South Bromsgrove High School taps VDI-in-a-Box for start to major plans
South Bromsgrove High School in Worcestershire is one of England’s designated Technology Colleges. In 2007, the facility was completely rebuilt to provide the best possible learning environment for its students and teachers, who are immersed in a curriculum of technology, mathematics and science.
The challenge: update 1,200 devices with a reduced budget and a staff of four
Like schools in many parts of the world, South Bromsgrove has lost funding from the government that would have been used for maintaining and upgrading the technology available to students. For example, many computers were reaching the end of their useful lives, and Network Manager Janet Lines was faced with a difficult choice due to her limited budget.
“We have just over 1,200 laptops and PCs. We want to maintain the same amount of IT equipment that we’ve got but we don’t have the money to replace it, so we’ve had to look at alternatives. We were looking for something that would enhance the lifespan of our desktops and also keep us on the leading edge of technology. We’ve got Windows XP on the computers, which won’t be supported forever, so we needed a way to upgrade to Windows 7 – without a hardware refresh.”
In addition, Janet Lines sought a solution that would help her team of three people manage this large network efficiently. “My policy is if something is broken, it gets fixed. It doesn’t sit there with a sign on it saying ‘broken, do not use.’ That’s not allowed — ever.”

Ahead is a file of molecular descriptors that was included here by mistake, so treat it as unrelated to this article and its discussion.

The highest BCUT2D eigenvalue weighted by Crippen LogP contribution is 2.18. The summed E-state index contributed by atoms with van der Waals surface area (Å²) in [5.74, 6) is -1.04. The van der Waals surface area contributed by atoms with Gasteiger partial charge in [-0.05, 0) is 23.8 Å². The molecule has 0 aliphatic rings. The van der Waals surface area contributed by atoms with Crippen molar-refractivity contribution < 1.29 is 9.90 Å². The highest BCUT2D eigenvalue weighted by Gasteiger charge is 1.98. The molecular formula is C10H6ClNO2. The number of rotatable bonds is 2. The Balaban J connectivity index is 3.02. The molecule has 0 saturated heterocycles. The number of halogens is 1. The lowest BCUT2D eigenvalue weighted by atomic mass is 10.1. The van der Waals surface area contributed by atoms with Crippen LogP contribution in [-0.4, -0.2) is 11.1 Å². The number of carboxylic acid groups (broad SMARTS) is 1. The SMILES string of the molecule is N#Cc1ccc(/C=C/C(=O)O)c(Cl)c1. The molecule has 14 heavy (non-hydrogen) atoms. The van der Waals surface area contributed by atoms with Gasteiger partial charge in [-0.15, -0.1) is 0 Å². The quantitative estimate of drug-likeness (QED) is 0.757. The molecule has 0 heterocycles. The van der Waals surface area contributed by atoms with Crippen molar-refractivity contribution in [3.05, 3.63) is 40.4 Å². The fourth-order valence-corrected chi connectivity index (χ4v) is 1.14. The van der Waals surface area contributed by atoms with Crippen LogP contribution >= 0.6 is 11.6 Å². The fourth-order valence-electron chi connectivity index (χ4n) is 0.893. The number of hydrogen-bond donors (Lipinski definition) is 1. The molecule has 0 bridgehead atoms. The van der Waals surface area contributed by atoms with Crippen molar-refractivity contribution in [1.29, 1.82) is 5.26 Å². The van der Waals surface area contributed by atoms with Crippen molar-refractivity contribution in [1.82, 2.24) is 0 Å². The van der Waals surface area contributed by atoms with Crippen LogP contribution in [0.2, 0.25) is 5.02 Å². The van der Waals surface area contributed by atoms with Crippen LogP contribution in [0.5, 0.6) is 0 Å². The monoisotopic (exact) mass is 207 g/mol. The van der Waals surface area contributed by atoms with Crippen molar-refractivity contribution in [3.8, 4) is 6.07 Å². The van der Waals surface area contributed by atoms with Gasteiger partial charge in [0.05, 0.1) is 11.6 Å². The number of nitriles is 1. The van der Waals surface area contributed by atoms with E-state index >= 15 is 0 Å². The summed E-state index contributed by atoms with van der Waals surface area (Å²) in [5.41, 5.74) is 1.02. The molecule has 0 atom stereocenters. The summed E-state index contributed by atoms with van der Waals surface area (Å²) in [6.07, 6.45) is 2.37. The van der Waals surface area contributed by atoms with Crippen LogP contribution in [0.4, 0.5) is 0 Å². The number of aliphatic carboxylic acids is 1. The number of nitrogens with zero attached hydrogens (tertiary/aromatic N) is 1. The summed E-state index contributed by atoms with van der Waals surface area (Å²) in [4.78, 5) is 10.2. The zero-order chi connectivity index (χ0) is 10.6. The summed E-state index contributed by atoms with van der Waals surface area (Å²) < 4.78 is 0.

In Janet Lines’ experience, virtual desktop infrastructure (VDI) technology was complicated and expensive, especially when replacing an existing solution. “If you’re starting from the point where we were, scratch is the wrong place to start. We needed to make sure that whatever solution we chose for replacing these computers is on a par regarding performance and user experience as what we have had before,” she said.
“So, we looked at how we could actually implement virtual desktops over the next four years, our time frame for refreshing our whole PC estate. We looked at various different scenarios and we visited many, many other schools that had implemented traditional VDI solutions.
Implementing VDI-in-a-Box for secure virtual desktop access
“As soon as we looked at VDI-in-a-Box and started playing with it, we just fell in love with it,” Janet Lines admitted. “What caught our imagination was the fact that you could actually play with it before you bought it; whereas the other solutions you have no way of actually trying it out in your school or your business.” After the trial, her small team felt confident enough to deploy their virtual desktops themselves.
“We were really, really impressed with the fact that we could set it up ourselves. It was relatively easy and took very little time.” Another attraction of the solution was the ability to roll back to an earlier image if needed. Later in the process, in fact, one application to be supported on Windows® 7 had an issue and the school had to roll back to Windows XP® with VDI until the application vendor could fix the problem.